Israeli-American study uncovers genetic cause of childhood schizophrenia

Caroline Haïat

Digital Journalist | @carolinehaiat

3 min read
View of the Hebrew University on Mount Scopus, in Jerusalem, Israel.
Mendy Hechtman/Flash90View of the Hebrew University on Mount Scopus, in Jerusalem, Israel.

Symptoms are accompanied by altered cognitive and behavioral functions

The Hebrew University of Jerusalem announced Monday that a decade-long research effort to investigate the genetic contribution to the development of childhood schizophrenia has come to an end. The results of the study, conducted in collaboration with the Eitanim Psychiatric Hospitals, the Jerusalem Mental Health Center, the Sheba Medical Center and researchers from the Hebrew University of Jerusalem and Columbia University in New York, were recently published in Schizophrenia Research.

The role of genetics in schizophrenia is widely studied in the common form of the disease that appears in adolescence or early adulthood. However, it has rarely been examined in young patients with childhood schizophrenia, a severe and rare form of schizophrenia that appears before age 13. It is estimated that there are approximately 200 people with childhood schizophrenia in Israel today.

"Childhood schizophrenia manifests itself in the same way as in adults, including symptoms such as erroneous thoughts, hallucinations, disorganized speech and behavior, as well as decreased motivation and other symptoms. All of these symptoms are accompanied by impaired cognitive and behavioral functions," explained Professor Yoav Kohn, former chairman of the Department of Psychiatry at Hadassah Hebrew University School of Medicine and director of the Child and Adolescent Psychiatry Service at Eitanim.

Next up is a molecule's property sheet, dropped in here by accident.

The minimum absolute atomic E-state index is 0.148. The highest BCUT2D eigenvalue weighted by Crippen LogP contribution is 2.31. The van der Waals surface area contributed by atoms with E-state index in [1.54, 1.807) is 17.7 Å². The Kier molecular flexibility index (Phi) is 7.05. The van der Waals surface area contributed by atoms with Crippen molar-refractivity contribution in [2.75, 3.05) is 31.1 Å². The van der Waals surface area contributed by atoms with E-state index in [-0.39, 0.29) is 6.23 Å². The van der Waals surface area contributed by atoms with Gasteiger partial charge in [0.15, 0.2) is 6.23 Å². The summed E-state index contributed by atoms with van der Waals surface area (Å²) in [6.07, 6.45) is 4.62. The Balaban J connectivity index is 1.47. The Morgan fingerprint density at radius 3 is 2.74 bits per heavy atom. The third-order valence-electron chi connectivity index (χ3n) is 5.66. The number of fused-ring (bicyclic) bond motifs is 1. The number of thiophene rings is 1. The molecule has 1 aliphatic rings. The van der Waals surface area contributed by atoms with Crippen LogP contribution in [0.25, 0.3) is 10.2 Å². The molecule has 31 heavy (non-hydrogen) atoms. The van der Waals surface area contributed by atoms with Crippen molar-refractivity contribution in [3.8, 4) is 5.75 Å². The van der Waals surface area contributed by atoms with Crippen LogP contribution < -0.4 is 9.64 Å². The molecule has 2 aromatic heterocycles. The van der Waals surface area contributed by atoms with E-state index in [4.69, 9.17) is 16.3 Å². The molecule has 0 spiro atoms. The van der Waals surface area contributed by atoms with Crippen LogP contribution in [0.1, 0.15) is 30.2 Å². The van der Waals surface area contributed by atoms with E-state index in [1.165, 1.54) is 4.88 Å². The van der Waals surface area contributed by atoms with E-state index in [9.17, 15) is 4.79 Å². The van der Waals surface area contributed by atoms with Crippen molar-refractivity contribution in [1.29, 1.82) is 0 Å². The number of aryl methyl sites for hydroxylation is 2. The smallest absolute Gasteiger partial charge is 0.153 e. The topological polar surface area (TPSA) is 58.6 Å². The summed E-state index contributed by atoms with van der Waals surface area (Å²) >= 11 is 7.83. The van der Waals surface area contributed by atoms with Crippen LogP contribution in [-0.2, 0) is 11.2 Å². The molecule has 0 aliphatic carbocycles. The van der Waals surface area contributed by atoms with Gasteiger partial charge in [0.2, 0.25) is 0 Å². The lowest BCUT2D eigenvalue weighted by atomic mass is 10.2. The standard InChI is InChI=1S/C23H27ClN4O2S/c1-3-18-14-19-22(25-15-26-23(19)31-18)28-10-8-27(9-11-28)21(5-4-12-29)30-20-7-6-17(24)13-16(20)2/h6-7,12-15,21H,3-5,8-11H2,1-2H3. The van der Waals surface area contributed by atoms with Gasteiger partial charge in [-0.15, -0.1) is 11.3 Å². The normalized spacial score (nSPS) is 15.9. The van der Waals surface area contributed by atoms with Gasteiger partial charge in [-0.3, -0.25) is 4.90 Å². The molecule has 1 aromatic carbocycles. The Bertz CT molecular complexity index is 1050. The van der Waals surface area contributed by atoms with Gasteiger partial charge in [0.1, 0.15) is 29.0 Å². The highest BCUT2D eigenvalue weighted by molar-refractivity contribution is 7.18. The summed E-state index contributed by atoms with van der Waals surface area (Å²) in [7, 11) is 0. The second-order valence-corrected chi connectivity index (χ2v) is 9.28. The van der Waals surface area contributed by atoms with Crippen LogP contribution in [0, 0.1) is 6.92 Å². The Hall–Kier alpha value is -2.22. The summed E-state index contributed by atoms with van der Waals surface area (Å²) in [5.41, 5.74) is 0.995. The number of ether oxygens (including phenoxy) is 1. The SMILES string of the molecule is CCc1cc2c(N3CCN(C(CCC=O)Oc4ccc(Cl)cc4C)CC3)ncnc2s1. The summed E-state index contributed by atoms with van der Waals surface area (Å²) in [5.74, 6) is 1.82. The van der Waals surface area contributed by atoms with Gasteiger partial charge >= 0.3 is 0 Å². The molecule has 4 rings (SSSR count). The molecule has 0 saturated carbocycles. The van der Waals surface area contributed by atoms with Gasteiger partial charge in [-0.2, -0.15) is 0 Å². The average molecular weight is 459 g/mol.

Olivier Fitoussi/FLASH90
Olivier Fitoussi/FLASH90Students at the campus of "Mount Scopus" at Hebrew University, in Jerusalem, Israel.

Childhood schizophrenia poses a diagnostic problem for mental health professionals, as many children report unusual phenomena in terms of thought and perception, which may result from the normal use of the imagination to cope with mental distress.

There is also a differential diagnosis with autism and anxiety disorders, as well as post-traumatic disorders that can even reach states close to psychosis.

"Childhood schizophrenia has an even stronger genetic basis than later schizophrenia. So there is reason to believe that in this population, it will be easier to identify the genetic component of the disease etiology," said Dr. Anna Alkelai, a research associate at the Institute for Genomic Medicine at Columbia University.

According to Dr. Kohn, genetic research on schizophrenia is currently being conducted on tens of thousands of patients selected by hundreds of researchers collaborating in a large international consortium. 

Although evidence has been found for the association of more than 100 genetic regions with the disease, these studies rarely find mutations in genes that can be definitively linked to the etiology of the disorder. 

Furthermore, the genetic changes most common in adult schizophrenia are not uncommon in healthy individuals. Therefore, these findings are not conclusive and are not yet useful for improving the diagnosis and treatment of the disease.

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